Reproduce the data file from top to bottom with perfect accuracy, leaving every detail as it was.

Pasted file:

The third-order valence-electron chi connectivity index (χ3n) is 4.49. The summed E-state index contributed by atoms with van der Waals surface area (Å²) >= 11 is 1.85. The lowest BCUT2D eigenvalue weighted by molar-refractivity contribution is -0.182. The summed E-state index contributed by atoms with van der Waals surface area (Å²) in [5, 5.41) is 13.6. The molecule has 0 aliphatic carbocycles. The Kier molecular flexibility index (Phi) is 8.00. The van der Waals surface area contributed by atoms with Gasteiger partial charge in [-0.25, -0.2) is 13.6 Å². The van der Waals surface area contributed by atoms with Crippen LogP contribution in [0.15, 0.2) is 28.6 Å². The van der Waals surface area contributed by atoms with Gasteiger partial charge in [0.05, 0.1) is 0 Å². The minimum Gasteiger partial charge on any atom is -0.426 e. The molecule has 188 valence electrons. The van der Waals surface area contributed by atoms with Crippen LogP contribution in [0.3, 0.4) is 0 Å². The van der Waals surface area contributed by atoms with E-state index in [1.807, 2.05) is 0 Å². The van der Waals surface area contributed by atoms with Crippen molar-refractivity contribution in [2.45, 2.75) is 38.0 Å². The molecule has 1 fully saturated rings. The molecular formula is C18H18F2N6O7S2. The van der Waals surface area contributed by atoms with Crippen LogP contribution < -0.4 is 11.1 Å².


The third-order valence-electron chi connectivity index (χ3n) is 4.49. The summed E-state index contributed by atoms with van der Waals surface area (Å²) >= 11 is 1.85. The lowest BCUT2D eigenvalue weighted by molar-refractivity contribution is -0.182. The summed E-state index contributed by atoms with van der Waals surface area (Å²) in [5, 5.41) is 13.6. The molecule has 0 aliphatic carbocycles. The Kier molecular flexibility index (Phi) is 8.00. The van der Waals surface area contributed by atoms with Gasteiger partial charge in [-0.25, -0.2) is 13.6 Å². The van der Waals surface area contributed by atoms with Crippen LogP contribution in [0.15, 0.2) is 28.6 Å². The van der Waals surface area contributed by atoms with Gasteiger partial charge in [0.05, 0.1) is 0 Å². The minimum Gasteiger partial charge on any atom is -0.426 e. The molecule has 188 valence electrons. The van der Waals surface area contributed by atoms with Crippen LogP contribution in [0.3, 0.4) is 0 Å². The van der Waals surface area contributed by atoms with E-state index in [1.807, 2.05) is 0 Å². The van der Waals surface area contributed by atoms with Crippen molar-refractivity contribution in [2.45, 2.75) is 38.0 Å². The molecule has 1 fully saturated rings. The molecular formula is C18H18F2N6O7S2. The van der Waals surface area contributed by atoms with Crippen LogP contribution < -0.4 is 11.1 Å².